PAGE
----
Designer Russel Wright (1904 to 1976) revolutionized the American home through his contribution of inexpensive, mass produced dinnerware, furniture, appliances, and textiles.

  His home, studio, and woodland garden - collectively called Manitoga - are located in Garrison, NY. Manitoga is a National Historic Landmark, an Affiliate Site of the National Trust for Historic Preservation, and a World Monuments Watch Site. It is one of the few 20th century modern homes open to the public in New York State.

Here we speak with Allison Cross, the Executive Director of Manitoga.

Flying Deer Day 6/21

Jun 13, 2014

  Flying Deer Nature Center in New Lebanon, NY has been mentoring children, teens, and families in the ways of the earth since 1995.

FDNC has distinguished itself through the creativity of its programs and its deep connections to nature. Programs operated by Flying Deer include wilderness adventures for women, weekly wilderness mentoring for boys, single gender adolescent rite of passage programs, and co-ed programs for homeschoolers.

Flying Deer also operates school-based nature studies programs at local public and private schools. Summer camp programs include nature-based fantasy adventures, canoe trips, day camps, backpacking, camping, and family over-nites.

Jim Levulis / WAMC

Environmentalists celebrated the removal of a dam on a wildlife sanctuary in Pittsfield on Thursday.

Water is flowing naturally in Sackett Brook for the first time in more than 80 years. In October, a dam and a bridge were removed from the 8.5-mile stream. Tom Lautzenheiser, a scientist with Mass Audubon, oversaw the four-year project.

    

  Dave Goulson became obsessed with wildlife as a small boy growing up in rural England, starting with an increasingly exotic menagerie of pets. When his interest turned to the anatomical, there were even some ill-fated experiments with taxidermy. But bees are where Goulson’s true passion lies—the humble bumblebee in particular.

Once commonly found in the marshes of Kent, the English short-haired bumblebee went extinct in the United Kingdom, but by a twist of fate still exists in the wilds of New Zealand, the descendants of a few pairs shipped over in the nineteenth century.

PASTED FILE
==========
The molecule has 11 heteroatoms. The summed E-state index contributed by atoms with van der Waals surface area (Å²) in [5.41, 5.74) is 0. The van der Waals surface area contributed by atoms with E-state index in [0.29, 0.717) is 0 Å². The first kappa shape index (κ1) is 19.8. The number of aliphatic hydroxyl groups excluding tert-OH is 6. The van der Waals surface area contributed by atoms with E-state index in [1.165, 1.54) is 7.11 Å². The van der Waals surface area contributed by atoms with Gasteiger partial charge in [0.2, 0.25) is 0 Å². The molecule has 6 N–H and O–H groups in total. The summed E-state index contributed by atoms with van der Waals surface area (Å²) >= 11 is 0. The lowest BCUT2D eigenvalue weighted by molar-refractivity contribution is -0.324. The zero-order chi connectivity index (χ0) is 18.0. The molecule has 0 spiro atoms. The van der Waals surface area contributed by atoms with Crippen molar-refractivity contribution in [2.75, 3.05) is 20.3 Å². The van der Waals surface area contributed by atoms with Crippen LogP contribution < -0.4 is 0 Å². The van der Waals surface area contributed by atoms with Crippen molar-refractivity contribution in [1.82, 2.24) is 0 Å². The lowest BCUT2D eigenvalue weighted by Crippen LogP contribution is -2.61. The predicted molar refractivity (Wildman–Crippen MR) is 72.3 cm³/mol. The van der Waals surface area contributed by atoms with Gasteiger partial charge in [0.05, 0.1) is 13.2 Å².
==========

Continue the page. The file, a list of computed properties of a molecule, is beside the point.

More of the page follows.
Dave Goulson’s quest to reintroduce it to its native land is one of the highlights of his book, A Sting in the Tale, that includes original research into the habits of these mysterious creatures, history’s relationship with the bumblebee, and advice on how to protect the bumblebee for future generations.

    

  Naturalist and explorer Paul Rosolie’s extraordinary adventure in the uncharted tributaries of the Western Amazon is a tale of discovery that vividly captures the awe, beauty, and isolation of this endangered land and presents an impassioned call to save it.

In January 2006, when he was just a restless eighteen-year-old hungry for adventure, Paul Rosolie embarked on a journey to the west Amazon that would transform his life.

In his new book - Mother of God, Rosolie relives his amazing odyssey exploring the heart of this wildest place on earth. He will be doing a reading and signing at the Barnes & Noble in Kingston, NY on Saturday at 2:00 PM.

    It may be a wonderful world, but as Dan Riskin (cohost of Discovery Canada’s Daily Planet) explains, it’s also a dangerous, disturbing, and disgusting one. At every turn, it seems, living things are trying to eat us, poison us, use our bodies as their homes, or have us spread their eggs. In Mother Nature Is Trying to Kill You, Riskin is our guide through the natural world at its most gloriously ruthless.

Using the seven deadly sins as a road map, Riskin offers dozens of jaw-dropping examples that illuminate how brutal nature can truly be.

    

  Birds are highly intelligent animals, yet their intelligence is dramatically different from our own and has been little understood. As scientists come to understand more about the secrets of bird life, they are unlocking fascinating insights into memory, game theory, and the nature of intelligence itself.